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Wednesday, October 12, 2011

Getting young people back to work

Yesterday the Welsh Government launched its initiative for helping young people get into work. It is a a £75 million programme designed to offer 12,000 people six months work experience over a three year period. Unfortunately, it is modelled on the previous government's Future Jobs Fund which largely failed to make an impact. Many of those benefitting from it ended up back on the dole soon after their six months were up.

In contrast the UK Government has launched its own programme, which will form part of the replacement for the Future Jobs Fund. Their plan is to set up work academies offering training and a guaranteed job interview to up to 50,000 people.

The Minister believes that, coupled with the Work Programme and the Work Experience scheme, the new work academies will support up to 150,000 young people over the next few months and 250,000 over the next two years. He says that industries covered by the work academies include construction, hospitality, logistics, retail and contact centres, where the Government say there are tens of thousands of job vacancies:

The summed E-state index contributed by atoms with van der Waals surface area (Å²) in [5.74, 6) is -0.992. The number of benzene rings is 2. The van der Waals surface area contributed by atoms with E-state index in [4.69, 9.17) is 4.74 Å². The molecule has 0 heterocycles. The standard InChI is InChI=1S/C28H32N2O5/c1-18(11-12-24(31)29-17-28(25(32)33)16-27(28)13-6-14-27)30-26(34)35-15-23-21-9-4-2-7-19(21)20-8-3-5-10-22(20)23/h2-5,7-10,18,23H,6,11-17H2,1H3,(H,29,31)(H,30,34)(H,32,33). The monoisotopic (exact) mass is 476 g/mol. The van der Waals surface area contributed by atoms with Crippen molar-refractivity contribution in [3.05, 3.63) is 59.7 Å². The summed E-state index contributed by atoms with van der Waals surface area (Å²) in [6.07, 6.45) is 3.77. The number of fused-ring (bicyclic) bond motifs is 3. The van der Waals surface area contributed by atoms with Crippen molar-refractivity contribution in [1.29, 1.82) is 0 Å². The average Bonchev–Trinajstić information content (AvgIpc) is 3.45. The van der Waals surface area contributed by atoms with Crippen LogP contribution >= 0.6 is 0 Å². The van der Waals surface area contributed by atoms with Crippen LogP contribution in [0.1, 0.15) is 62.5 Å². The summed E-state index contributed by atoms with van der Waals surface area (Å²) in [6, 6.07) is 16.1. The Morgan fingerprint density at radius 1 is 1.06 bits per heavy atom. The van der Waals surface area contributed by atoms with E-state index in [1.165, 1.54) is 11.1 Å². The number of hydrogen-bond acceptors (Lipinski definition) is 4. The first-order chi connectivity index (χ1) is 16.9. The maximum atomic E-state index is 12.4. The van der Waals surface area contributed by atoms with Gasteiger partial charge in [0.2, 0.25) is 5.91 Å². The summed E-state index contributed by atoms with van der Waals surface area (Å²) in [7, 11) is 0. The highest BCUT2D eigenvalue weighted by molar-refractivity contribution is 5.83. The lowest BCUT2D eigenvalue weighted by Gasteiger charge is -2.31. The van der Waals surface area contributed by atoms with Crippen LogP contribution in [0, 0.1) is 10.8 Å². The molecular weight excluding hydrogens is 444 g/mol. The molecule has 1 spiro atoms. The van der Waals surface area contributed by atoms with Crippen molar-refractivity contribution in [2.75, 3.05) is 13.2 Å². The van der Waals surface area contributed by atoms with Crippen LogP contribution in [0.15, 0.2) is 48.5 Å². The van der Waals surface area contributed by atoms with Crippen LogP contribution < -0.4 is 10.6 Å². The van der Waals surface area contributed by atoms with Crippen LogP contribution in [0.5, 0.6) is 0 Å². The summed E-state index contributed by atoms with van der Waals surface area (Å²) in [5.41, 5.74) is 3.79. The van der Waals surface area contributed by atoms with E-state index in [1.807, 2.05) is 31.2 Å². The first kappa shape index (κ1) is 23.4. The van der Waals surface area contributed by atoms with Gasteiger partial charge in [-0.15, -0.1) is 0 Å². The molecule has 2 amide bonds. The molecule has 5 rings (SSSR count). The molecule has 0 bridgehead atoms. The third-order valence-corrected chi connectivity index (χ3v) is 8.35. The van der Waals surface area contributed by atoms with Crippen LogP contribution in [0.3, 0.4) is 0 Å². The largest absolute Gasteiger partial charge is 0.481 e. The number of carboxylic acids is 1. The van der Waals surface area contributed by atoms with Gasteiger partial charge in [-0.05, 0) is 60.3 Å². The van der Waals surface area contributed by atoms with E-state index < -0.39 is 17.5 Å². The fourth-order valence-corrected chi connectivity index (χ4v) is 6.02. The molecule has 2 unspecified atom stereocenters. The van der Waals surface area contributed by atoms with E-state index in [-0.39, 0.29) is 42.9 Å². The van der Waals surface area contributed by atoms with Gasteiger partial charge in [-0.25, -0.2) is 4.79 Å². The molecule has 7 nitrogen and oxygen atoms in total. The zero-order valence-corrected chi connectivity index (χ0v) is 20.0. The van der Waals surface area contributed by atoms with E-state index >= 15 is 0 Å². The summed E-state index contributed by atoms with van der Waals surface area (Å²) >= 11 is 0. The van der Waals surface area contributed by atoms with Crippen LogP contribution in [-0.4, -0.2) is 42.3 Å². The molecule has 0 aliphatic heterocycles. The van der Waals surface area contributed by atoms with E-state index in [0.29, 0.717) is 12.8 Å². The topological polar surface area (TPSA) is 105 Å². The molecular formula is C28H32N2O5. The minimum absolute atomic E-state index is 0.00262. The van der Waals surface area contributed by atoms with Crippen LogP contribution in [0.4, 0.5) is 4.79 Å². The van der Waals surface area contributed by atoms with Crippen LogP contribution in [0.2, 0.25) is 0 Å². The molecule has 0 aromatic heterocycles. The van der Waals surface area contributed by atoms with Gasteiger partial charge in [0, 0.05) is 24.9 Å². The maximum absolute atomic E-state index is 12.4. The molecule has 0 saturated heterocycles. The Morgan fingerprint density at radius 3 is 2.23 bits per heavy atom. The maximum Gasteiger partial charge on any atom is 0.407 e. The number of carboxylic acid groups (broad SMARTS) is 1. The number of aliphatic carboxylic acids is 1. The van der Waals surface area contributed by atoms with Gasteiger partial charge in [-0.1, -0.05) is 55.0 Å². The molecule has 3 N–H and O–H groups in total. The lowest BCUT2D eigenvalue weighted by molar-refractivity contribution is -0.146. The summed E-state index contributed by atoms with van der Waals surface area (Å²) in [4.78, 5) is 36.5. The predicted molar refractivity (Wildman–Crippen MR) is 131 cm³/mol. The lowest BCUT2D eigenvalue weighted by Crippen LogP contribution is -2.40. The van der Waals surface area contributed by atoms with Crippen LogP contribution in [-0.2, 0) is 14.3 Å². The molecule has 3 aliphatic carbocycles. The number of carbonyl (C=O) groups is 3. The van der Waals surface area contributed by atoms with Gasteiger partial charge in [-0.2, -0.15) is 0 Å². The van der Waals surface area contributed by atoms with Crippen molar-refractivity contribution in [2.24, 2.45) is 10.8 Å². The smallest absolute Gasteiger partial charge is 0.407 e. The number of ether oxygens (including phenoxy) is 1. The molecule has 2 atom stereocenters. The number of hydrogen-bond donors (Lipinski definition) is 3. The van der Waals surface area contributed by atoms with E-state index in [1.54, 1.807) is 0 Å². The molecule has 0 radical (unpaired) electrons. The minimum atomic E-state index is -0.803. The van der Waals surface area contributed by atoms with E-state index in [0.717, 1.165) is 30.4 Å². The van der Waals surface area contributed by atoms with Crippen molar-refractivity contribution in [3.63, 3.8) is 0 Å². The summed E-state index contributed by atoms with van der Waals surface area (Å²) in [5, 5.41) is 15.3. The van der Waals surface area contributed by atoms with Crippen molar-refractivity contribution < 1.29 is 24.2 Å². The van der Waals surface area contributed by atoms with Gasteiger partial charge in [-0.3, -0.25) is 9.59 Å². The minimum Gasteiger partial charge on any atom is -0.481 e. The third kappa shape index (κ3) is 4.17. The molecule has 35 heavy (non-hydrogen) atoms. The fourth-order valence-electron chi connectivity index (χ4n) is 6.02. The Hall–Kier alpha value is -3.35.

Mr Grayling said: "Sector-based work academies are the next key part of our strategy to tackle youth unemployment. With training, work experience and a guaranteed interview, they will put people at the front of the queue for vacancies that employers are looking to fill."

Under the initiative, employers are being urged to offer work experience placements or guaranteed job interviews.

This seems to me to be a much more sustainable and focussed initiative than that adopted by the Welsh Government. Perhaps that should revisit their own plans.
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